Friday, September 6, 2013

Review: The Lives of Others

There must be some cosmic significance to the fact that Netflix sent me The Lives of Others (Das Leben der Anderen) just in time for me to watch it late yesterday, around the time that the latest, and gobsmackingest, NSA revelations came to light. It's just as well that I wasn't aware of the latter until this morning, otherwise I would've been curled up and sobbing midway through the movie.

The Lives of Others is an absolutely stellar drama and a good bit of evidence for fancy-pants cinema aesthetes to employ when making the argument (as they must at least want to from time to time) that foreign films are mostly better than American films. It's about the Stasi—so we're not exactly talking about light viewing. (Oh man am I glad I didn't put off watching it. Never coulda got through it tonight.)

The story follows Stasi agent Wiesler (Ulrich Mühe) as he monitors playwright and suspected subversive Georg Dreyman (Sebastian Koch) via wires and cameras in and around his apartment. From his darkened room, Wiesler begins to grow too involved with Dreyman and his lover, stage actress Christa-Maria (Martina Gedeck), thereby endangering just about every character in the movie. The story is fictional, but obviously historical, and feels no less real than, say, Argo.

The tension throughout can only be described as delicious. Early on, it's helped by the fact that Wiesler looks like a scarier Kevin Spacey (and if you thought such a thing wasn't possible, just see Mühe's steely gaze at the theater in one of the early scenes). Later, as the understated plot builds, we viewers who are familiar with Big Brothery narratives begin wondering how it's all going to end, as is to be expected with a movie like this. I'm happy to report the ending was not especially predictable, and even happier that the path to it was so consistently riveting.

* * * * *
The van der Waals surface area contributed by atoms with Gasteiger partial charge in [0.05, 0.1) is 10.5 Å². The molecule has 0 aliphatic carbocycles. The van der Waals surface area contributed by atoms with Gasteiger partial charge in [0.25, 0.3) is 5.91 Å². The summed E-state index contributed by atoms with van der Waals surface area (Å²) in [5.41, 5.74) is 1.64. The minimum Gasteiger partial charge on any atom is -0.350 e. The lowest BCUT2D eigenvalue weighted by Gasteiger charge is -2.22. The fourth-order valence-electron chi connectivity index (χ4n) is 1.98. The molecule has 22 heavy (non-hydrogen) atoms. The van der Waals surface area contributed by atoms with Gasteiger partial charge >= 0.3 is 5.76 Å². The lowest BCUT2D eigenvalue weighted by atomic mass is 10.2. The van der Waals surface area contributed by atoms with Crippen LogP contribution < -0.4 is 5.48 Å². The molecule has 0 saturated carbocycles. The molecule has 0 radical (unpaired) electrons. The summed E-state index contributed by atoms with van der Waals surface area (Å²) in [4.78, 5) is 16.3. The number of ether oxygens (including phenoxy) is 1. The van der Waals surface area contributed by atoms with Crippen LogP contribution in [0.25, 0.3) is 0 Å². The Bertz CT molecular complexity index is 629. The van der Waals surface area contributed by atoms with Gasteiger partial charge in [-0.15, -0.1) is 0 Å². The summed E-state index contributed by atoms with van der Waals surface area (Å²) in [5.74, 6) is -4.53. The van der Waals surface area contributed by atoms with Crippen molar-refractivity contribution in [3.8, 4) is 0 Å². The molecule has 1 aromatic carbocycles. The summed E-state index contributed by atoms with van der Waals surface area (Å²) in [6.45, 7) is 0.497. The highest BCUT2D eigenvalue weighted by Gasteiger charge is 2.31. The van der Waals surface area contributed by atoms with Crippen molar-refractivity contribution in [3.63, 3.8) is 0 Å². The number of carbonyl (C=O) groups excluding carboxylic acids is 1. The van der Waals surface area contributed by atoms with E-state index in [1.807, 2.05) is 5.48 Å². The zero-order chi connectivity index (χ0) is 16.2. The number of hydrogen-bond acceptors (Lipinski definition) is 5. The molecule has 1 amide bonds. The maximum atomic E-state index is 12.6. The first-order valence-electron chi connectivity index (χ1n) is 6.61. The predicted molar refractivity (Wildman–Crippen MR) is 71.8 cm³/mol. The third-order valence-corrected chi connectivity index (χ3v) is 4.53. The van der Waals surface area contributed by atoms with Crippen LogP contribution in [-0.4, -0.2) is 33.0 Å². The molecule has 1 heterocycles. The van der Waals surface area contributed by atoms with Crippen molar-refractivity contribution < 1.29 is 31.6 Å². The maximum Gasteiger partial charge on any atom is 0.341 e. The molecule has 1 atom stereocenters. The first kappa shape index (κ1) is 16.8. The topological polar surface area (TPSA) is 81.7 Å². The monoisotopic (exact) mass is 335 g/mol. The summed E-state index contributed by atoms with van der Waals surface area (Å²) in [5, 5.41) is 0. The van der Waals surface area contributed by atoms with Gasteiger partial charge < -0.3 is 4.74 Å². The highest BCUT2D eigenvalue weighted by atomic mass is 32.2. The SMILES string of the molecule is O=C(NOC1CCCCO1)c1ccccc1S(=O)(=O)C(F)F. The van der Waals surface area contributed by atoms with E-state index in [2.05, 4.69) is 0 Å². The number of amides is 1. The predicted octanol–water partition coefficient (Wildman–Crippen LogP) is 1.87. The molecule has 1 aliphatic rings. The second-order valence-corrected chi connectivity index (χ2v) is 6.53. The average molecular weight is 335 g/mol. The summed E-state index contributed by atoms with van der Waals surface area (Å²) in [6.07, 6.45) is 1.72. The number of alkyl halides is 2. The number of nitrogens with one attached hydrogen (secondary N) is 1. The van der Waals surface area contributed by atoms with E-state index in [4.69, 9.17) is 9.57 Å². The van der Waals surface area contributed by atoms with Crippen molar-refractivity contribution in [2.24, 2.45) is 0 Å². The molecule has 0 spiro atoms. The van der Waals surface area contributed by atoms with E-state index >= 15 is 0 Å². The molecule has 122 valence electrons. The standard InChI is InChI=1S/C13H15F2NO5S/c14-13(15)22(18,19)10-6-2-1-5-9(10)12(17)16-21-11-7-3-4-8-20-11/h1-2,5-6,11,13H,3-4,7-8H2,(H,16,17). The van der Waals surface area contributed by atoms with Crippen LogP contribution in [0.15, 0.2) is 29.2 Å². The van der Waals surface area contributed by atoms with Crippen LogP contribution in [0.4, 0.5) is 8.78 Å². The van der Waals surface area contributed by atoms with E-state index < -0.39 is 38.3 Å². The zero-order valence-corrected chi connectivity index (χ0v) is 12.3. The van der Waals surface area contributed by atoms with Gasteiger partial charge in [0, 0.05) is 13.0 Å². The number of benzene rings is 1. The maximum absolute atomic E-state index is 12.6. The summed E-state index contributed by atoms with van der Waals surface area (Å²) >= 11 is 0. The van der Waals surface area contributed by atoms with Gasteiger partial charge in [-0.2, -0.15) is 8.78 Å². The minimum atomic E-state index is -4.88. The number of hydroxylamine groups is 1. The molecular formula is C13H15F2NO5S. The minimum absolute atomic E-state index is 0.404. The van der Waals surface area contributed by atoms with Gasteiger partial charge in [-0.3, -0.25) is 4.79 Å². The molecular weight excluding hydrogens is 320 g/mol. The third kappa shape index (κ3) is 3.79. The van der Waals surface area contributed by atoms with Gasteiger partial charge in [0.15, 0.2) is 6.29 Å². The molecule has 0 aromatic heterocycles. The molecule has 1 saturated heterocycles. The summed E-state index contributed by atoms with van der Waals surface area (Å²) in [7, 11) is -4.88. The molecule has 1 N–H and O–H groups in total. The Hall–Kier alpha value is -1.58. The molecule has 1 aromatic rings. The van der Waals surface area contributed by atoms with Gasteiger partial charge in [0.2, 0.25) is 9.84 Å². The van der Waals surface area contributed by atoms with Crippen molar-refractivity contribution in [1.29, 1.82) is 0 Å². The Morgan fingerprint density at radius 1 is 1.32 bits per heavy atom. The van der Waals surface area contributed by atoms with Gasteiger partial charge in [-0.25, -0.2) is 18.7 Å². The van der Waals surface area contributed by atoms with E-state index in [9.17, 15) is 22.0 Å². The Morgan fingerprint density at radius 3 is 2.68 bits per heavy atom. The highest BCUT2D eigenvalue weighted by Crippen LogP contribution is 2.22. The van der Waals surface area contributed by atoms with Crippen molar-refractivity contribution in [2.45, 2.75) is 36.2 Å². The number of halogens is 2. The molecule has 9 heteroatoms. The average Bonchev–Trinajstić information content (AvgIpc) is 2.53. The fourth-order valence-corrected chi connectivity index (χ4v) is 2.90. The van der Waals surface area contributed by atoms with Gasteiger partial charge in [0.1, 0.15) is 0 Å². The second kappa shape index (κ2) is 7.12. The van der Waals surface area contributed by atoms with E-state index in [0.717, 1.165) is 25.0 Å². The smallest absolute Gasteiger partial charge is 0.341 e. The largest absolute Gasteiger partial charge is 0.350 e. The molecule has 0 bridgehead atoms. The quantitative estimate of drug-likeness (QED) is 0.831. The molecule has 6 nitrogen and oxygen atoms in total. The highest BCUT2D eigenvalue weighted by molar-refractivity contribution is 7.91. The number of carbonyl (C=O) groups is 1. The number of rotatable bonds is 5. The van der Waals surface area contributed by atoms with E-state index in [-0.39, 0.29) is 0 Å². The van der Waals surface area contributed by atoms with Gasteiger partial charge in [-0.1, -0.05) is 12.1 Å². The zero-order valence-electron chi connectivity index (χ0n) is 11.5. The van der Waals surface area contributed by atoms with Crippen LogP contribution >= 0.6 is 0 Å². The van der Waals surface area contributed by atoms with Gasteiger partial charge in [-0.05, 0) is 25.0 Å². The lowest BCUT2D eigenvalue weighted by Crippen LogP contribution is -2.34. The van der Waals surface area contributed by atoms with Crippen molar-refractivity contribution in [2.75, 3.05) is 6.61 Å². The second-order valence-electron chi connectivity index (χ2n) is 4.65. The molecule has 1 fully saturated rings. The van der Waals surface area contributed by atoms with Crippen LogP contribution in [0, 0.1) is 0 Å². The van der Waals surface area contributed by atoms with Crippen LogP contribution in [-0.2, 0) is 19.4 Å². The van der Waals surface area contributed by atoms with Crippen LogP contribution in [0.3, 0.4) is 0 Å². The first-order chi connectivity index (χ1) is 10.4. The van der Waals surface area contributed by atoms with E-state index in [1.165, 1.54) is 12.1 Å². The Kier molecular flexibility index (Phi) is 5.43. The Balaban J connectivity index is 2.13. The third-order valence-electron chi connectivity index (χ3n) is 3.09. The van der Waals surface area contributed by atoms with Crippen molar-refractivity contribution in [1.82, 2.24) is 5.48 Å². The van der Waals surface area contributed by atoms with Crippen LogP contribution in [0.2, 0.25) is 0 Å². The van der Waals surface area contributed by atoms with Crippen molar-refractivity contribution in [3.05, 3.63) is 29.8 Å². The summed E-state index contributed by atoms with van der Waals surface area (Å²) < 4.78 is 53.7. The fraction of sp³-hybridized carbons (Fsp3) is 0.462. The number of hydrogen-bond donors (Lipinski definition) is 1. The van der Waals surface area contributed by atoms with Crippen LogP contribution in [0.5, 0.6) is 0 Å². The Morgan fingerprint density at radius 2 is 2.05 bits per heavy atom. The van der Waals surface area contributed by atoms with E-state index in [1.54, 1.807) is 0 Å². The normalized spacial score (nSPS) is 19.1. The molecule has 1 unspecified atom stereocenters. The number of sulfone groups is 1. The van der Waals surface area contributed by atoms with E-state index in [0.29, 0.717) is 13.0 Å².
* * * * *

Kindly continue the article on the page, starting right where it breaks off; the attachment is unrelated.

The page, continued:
The sense of place is so strong here that I wish this production team had left their sets up and shot a remake of 1984. I gotta call out the excellent costuming and makeup, too. Wiesler's immediate superior looks like he just stepped out of a Rockford episode, and Wiesler himself, late in the film, wears a Members Only jacket because of course he would.

If I have any criticism at all of The Lives of Others, it's that in parts, its plot turns and its character's choices seemed slightly implausible. I suspect that, at numerous points in the narrative, what would have really happened in East Germany at that time would have resulted in a more rapid end to the story. That said, nothing struck me as implausible enough to hurt immersion or verisimilitude. (Of course, the GDR isn't one of my areas of historical knowledge.)

The Lives of Others is refreshing as a spy movie because it's not what we think of when we think "spy movie," not Bond nor Bourne nor leCarré; it's successful as a spy movie because its focus is on the human element. It reminds us that huge, faceless, seemingly omnipotent organizations are still composed of, and dependent upon, individuals. The NSA may have just been revealed as having developed an actual online panopticon; it may have ensured the end of U.S. dominance of the global tech sector, which our economy very obviously cannot afford; it may have planted the seeds for an actual, full-on future totalitarian regime in America…but no system, moral or amoral, functional or dysfunctional, can last forever.

Star Score: 4.5 out of 5

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